My mother, Amelia, died on Monday. I never knew it could hurt so much.

As a writer, I have composed what seems like volumes of brave words about other people's sorrow. But now I know for myself what they, and millions like them, are going through each day. A survivor's world is filled with secret sorrows. And this week, I tasted that grief.

Reporting on death and dying is one thing daily journalism does well. A golf celebrity dies in a downed aircraft, a professional football Hall of Famer loses his life to cancer, office workers are shot and killed by a lone gunman, a passenger-filled jumbo jet crashes at sea, two teens are gunned down returning from a church Halloween party: These are the kinds of events that we in the press go to great lengths to present in your morning paper or on TV and radio news.

We may not be great shakes at explaining why this and not that person died. But when it comes to describing the who, what, where, when or how of a Payne Stewart's sudden death, the horrifying end to 217 souls on board EgyptAir Flight 990 or the gentle fading away of a Walter Payton, we can dig up more details than most people would ever want to know. And newsgathering doesn't stop with our reporting on the way people die.

We are at our best when it comes to telling you all about the somber songs that get sung, the funeral gloom, the sighs, the falling tears, the sad farewells. But those stories don't stay on Page 1 or at the top of the news very long. When the eulogies end, the hugging stops and the day draws to an end, we in the press can be found gearing up for the next news event.

And here's the part that doesn't get told so well: Grief, so dutifully reported but not really felt by us, stays behind.

Sorrow lingers with those people we conveniently tuck under the catchword "survivors." They are the wives and mothers, husbands and fathers, the sons and daughters, the friends left to pick up the pieces of their shattered lives and go on. They are the ones we expect to eventually get back up to speed, to continue to function, prosper even, after the death of a loved one. And we hardly give you time to know them before we make them disappear from our pages and the airwaves altogether, lumped in with yesterday's stories.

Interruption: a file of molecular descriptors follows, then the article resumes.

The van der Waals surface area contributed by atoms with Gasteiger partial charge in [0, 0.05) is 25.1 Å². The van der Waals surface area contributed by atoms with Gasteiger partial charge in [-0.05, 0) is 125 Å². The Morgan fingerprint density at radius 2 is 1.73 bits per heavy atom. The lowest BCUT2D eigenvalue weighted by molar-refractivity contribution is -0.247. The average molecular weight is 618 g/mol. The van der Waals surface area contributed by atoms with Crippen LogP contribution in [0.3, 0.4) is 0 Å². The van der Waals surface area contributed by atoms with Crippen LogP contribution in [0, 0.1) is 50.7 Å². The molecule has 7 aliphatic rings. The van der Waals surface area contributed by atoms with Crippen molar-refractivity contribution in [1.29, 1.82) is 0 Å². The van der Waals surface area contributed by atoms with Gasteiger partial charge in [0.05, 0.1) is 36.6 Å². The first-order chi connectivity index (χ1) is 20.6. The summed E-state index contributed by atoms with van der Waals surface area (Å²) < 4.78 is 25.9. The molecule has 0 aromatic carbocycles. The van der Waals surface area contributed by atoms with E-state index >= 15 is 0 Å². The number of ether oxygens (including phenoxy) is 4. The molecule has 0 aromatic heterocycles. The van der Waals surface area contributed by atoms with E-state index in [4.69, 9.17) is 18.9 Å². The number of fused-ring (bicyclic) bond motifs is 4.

Survivors make it easy for us to get on with the next big national or local story. Our last view of them is usually an image of people standing tall, managing wan smiles as they greet well-wishers at the post-funeral reception. Their bravery or stoicism in the grip of grief allows us to overlook their hidden misery. But they put a lie to the saying that suffering ends with death. It certainly is not true for the living.

And so today, my thoughts are with those men, women and children who make up the rest of the story.

I now know why Deborah Ford still cries when she holds the picture of her 15-year-old slain son, Rowland, wearing his football uniform. I can ache for Tammy Jackson as she describes her son, Doniell Smith, who with Rowland was killed in a hail of bullets last Sunday night. If Tracey Stewart; her children, 13-year-old Chelsea and Aaron, 10; or Connie Payton, son Jarrett and daughter Brittney speak of heartache, I'll understand.

The dying will continue. There will be more shocks, and tragedies, and tears and tributes. But this time around, I'll not only report and comment on the pain: I'll feel it too.